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Video: Acquired Immunity Protects Macaques Well Against COVID-19 - Research
2023 Author: Abraham Higgins | [email protected]. Last modified: 2023-11-27 23:16
Acquired immunity protects macaques well against COVID-19 - research
Scientists have tested in animal experiments how effective neutralizing antibodies against the SARS-CoV-2 virus are.
Photo: CC0 Public Domain
Can new vaccines really protect against COVID-19? Do antibodies against SARS-CoV-2 coronavirus, which were developed after illness, prevent re-infection? To date, scientists have been able to answer these questions only with the example of monkeys. Two studies are published in the journal Science. Their results inspire optimism in scientists, but they cannot currently be projected onto humans.
Dan H. Barouch, director of the Center for Virology and Vaccine Research, Beth Israel Medical Center, Boston, USA, led the two groups of scientists who investigated immunity in rhesus monkeys.
The first group of scientists focused on the effects of six experimental DNA vaccines that are supposed to induce the development of immunity against the S-protein of the SARS-CoV-2 coronavirus. DNA vaccines contain circular DNA (plasmid) that is not included in the chromosome. This DNA contains information about the proteins of the virus, to which a person must develop immunity.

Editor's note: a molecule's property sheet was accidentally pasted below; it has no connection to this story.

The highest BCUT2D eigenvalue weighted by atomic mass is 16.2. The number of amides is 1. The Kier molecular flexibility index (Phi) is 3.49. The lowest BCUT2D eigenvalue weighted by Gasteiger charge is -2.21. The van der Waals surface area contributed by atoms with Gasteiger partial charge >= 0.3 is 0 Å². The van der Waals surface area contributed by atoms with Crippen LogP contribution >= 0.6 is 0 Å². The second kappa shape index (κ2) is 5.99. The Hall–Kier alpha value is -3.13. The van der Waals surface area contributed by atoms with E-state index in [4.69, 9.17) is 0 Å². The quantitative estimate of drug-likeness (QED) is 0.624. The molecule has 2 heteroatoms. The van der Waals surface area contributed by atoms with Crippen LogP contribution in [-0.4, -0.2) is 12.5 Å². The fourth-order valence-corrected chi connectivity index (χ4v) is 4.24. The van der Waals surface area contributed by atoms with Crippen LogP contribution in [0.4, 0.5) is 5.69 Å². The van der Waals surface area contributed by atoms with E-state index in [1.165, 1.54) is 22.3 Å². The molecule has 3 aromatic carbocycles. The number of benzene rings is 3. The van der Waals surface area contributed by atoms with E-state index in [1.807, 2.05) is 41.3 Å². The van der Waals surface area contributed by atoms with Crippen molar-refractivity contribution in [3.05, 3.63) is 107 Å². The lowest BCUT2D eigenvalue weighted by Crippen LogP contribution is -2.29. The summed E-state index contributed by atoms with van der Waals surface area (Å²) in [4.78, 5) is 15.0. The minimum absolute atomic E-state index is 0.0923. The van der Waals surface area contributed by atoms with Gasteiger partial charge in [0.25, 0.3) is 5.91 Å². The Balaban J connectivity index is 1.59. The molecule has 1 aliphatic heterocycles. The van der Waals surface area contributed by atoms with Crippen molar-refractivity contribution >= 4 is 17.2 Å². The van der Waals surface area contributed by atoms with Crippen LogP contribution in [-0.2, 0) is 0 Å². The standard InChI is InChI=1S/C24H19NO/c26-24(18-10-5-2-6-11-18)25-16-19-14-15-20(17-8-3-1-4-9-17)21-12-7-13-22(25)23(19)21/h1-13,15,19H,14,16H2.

First, scientists found that vaccines caused antibodies in rhesus monkeys. They then exposed 25 immunized animals and 10 control monkeys to the virus.
In eight vaccinated macaques, the coronavirus was not detected in the body. The rest of the vaccinated animals had much lower viral loads than those who did not receive the vaccine. Scientists have concluded that neutralizing antibodies against SARS-CoV-2 can protect macaques from disease: alleviate infection or completely prevent it.
In the second study, scientists analyzed the effectiveness of the immunity that develops in macaques after suffering from COVID-19. Nine animals suffered the infection, all of them were found to have antibodies to the virus. Later, scientists tried to infect macaques with coronavirus again. They called the protection of recovered animals from the virus "almost complete": this model demonstrated expressive natural immunity.
The scientists point out that their findings are encouraging about the future effectiveness of COVID-19 vaccines.
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